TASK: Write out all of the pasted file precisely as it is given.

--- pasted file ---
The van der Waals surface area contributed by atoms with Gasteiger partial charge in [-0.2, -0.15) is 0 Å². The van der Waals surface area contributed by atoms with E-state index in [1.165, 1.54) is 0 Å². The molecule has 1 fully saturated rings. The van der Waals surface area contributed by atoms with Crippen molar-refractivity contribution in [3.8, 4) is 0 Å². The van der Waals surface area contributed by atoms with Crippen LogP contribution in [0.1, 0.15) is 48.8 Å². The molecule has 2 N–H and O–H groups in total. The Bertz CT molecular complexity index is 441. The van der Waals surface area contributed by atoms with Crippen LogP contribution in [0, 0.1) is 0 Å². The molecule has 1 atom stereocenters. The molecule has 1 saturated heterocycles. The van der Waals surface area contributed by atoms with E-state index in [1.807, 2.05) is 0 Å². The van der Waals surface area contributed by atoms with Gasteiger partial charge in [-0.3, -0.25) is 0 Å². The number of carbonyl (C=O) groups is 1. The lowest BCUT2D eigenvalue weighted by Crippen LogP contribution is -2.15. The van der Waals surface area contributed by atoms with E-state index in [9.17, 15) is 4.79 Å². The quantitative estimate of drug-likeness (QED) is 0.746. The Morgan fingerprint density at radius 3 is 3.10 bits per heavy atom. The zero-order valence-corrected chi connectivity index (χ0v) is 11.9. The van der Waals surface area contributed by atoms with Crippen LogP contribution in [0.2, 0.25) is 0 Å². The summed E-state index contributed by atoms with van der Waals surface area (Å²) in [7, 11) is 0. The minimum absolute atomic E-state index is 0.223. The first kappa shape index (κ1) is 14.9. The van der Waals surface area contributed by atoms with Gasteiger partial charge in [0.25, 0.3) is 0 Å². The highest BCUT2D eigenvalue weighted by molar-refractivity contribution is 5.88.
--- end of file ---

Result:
The van der Waals surface area contributed by atoms with Gasteiger partial charge in [-0.2, -0.15) is 0 Å². The van der Waals surface area contributed by atoms with E-state index in [1.165, 1.54) is 0 Å². The molecule has 1 fully saturated rings. The van der Waals surface area contributed by atoms with Crippen molar-refractivity contribution in [3.8, 4) is 0 Å². The van der Waals surface area contributed by atoms with Crippen LogP contribution in [0.1, 0.15) is 48.8 Å². The molecule has 2 N–H and O–H groups in total. The Bertz CT molecular complexity index is 441. The van der Waals surface area contributed by atoms with Crippen LogP contribution in [0, 0.1) is 0 Å². The molecule has 1 atom stereocenters. The molecule has 1 saturated heterocycles. The van der Waals surface area contributed by atoms with E-state index in [1.807, 2.05) is 0 Å². The van der Waals surface area contributed by atoms with Gasteiger partial charge in [-0.3, -0.25) is 0 Å². The number of carbonyl (C=O) groups is 1. The lowest BCUT2D eigenvalue weighted by Crippen LogP contribution is -2.15. The van der Waals surface area contributed by atoms with E-state index in [9.17, 15) is 4.79 Å². The quantitative estimate of drug-likeness (QED) is 0.746. The Morgan fingerprint density at radius 3 is 3.10 bits per heavy atom. The zero-order valence-corrected chi connectivity index (χ0v) is 11.9. The van der Waals surface area contributed by atoms with Crippen LogP contribution in [0.2, 0.25) is 0 Å². The summed E-state index contributed by atoms with van der Waals surface area (Å²) in [7, 11) is 0. The minimum absolute atomic E-state index is 0.223. The first kappa shape index (κ1) is 14.9. The van der Waals surface area contributed by atoms with Gasteiger partial charge in [0.25, 0.3) is 0 Å². The highest BCUT2D eigenvalue weighted by molar-refractivity contribution is 5.88.